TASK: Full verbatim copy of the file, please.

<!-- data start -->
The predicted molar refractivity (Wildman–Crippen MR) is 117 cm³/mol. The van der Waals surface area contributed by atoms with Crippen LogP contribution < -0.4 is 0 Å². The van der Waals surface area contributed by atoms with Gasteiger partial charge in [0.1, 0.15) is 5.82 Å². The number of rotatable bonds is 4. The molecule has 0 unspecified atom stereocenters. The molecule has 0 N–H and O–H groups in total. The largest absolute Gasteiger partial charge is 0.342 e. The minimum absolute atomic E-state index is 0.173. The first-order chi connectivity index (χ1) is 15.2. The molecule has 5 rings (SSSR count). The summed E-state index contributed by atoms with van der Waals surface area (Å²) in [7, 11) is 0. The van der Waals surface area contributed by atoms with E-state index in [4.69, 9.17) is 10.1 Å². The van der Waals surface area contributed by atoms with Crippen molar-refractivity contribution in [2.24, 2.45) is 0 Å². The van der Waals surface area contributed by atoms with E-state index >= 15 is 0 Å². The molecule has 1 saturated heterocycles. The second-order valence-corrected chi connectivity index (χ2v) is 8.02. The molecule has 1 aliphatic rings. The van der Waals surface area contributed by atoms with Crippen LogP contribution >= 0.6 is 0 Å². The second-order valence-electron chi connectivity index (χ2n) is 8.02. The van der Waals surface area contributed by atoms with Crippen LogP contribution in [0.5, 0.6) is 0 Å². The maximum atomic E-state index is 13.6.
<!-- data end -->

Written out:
The predicted molar refractivity (Wildman–Crippen MR) is 117 cm³/mol. The van der Waals surface area contributed by atoms with Crippen LogP contribution < -0.4 is 0 Å². The van der Waals surface area contributed by atoms with Gasteiger partial charge in [0.1, 0.15) is 5.82 Å². The number of rotatable bonds is 4. The molecule has 0 unspecified atom stereocenters. The molecule has 0 N–H and O–H groups in total. The largest absolute Gasteiger partial charge is 0.342 e. The minimum absolute atomic E-state index is 0.173. The first-order chi connectivity index (χ1) is 15.2. The molecule has 5 rings (SSSR count). The summed E-state index contributed by atoms with van der Waals surface area (Å²) in [7, 11) is 0. The van der Waals surface area contributed by atoms with E-state index in [4.69, 9.17) is 10.1 Å². The van der Waals surface area contributed by atoms with Crippen molar-refractivity contribution in [2.24, 2.45) is 0 Å². The van der Waals surface area contributed by atoms with E-state index >= 15 is 0 Å². The molecule has 1 saturated heterocycles. The second-order valence-corrected chi connectivity index (χ2v) is 8.02. The molecule has 1 aliphatic rings. The van der Waals surface area contributed by atoms with Crippen LogP contribution >= 0.6 is 0 Å². The second-order valence-electron chi connectivity index (χ2n) is 8.02. The van der Waals surface area contributed by atoms with Crippen LogP contribution in [0.5, 0.6) is 0 Å². The maximum atomic E-state index is 13.6.